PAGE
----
No Case of Senioritis for UNH
Ah, mid-March. That time of year when seniors at most universities go on spring break and then begin to stagger toward the finish line of their collegiate careers. A point at which the work ethic of many top-performing upperclassmen becomes abysmal.
It’s called “senioritis.” But somehow the UNH hockey team is avoiding it. In fact, quite the opposite: in tonight’s 6-2 Hockey East semifinal victory over Providence College, three unlikely senior suspects paved the way on the Wildcat scoresheet.
Between the three of them, seniors Steve O’Brien, Christian Bragnalo, and Chad Onufrechuk came into tonight’s game combining for an underwhelming total of 18 goals in 354 collegiate games. But they can’t be judged by how many times they’ve lit the lamp.
“Those guys are the heart and soul of our team,” said sophomore goalie Ty Conklin of his three unheralded teammates. “Maybe those guys don’t score as much points or get the most news coverage, but they’re as important as anybody on the team.”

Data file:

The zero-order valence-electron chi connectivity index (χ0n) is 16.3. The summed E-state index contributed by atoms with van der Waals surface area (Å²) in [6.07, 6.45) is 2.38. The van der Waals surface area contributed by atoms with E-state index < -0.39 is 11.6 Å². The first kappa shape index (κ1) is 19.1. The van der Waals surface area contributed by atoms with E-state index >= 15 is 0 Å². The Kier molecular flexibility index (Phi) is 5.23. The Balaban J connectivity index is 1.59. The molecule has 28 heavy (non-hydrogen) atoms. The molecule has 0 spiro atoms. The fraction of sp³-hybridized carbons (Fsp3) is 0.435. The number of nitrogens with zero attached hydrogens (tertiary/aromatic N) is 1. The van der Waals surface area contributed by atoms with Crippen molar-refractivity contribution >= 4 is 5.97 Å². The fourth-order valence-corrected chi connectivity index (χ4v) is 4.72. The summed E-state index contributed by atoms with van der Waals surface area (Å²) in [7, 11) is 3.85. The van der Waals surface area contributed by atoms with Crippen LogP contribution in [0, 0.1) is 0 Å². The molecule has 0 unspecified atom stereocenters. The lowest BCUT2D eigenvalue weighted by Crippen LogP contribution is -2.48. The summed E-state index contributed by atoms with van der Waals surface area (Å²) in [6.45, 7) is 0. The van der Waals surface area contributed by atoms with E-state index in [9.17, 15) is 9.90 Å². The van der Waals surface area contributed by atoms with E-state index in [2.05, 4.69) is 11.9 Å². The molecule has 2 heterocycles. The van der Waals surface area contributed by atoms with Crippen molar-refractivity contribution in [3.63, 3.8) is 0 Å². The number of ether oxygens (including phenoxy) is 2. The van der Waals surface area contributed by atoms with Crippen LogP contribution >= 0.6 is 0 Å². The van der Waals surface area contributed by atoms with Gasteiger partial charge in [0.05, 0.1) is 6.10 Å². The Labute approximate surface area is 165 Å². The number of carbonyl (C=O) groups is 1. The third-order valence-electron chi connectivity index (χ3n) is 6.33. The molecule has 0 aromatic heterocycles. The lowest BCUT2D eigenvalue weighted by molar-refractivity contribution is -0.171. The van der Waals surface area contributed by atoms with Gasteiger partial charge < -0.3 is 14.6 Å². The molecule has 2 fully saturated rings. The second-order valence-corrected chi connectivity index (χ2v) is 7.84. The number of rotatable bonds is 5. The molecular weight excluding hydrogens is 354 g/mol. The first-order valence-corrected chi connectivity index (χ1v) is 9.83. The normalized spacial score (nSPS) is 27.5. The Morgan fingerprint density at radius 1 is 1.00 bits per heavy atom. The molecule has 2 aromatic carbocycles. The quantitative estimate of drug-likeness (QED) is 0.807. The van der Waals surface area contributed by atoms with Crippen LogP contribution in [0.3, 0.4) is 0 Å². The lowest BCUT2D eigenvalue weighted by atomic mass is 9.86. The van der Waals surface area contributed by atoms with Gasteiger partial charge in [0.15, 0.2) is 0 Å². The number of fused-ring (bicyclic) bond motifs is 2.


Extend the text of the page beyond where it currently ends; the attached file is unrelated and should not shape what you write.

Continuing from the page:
After a frankly grim first period in which the Wildcats were outshot by a startling total of 11-3, it was the seniors who spoke up in the locker room.
“They calmed us down,” Conklin said. “They’re not rah-rah-rah, rant and rave guys, but when they get up to speak, everybody listens.”
Off-the-ice leadership is expected from all the seniors. Yet the Wildcats might not have beaten the tenacious Friars Friday night without a little unexpected offensive help from this particular trio.
Playing four-on-four early in the second period, co-captain O’Brien notched the first goal in a scoreless game that the Wildcats basically had survived up until that point.
Of course, it doesn’t hurt to be playing alongside the nation’s leading scorer and probable Hobey Baker Award winner, co-captain Jason Krog.
“When I come down like that and get into the play, [Krog] sees the ice so well,” O’Brien said. “A lot of times he’ll pull up and look for the trailing defenseman. So I tried to sneak in, and he put it on my tape.”
O’Brien’s slapshot went through Friar goalie Boyd Ballard’s glove for a 1-0 lead. It was just O’Brien’s eighth collegiate goal in 139 games. For that matter, it was only the Wildcats fifth shot of the game.
The next unlikely candidate to score found the net just two minutes, 12 seconds and one shot later, when Bragnalo notched a power-play goal to give UNH a 2-0 advantage.
Bragnalo and fellow defenseman Dan Enders relayed the puck from point to point with the man advantage until Bragnalo fired a slapshot through a screen. For the senior from Thunder Bay, Ont., it was just the fourth goal of a 130-game collegiate career.
“It’s nice to score goals, but my job is to play defense and move the puck,” Bragnalo said. “If I chip in one now and then, that’s great.”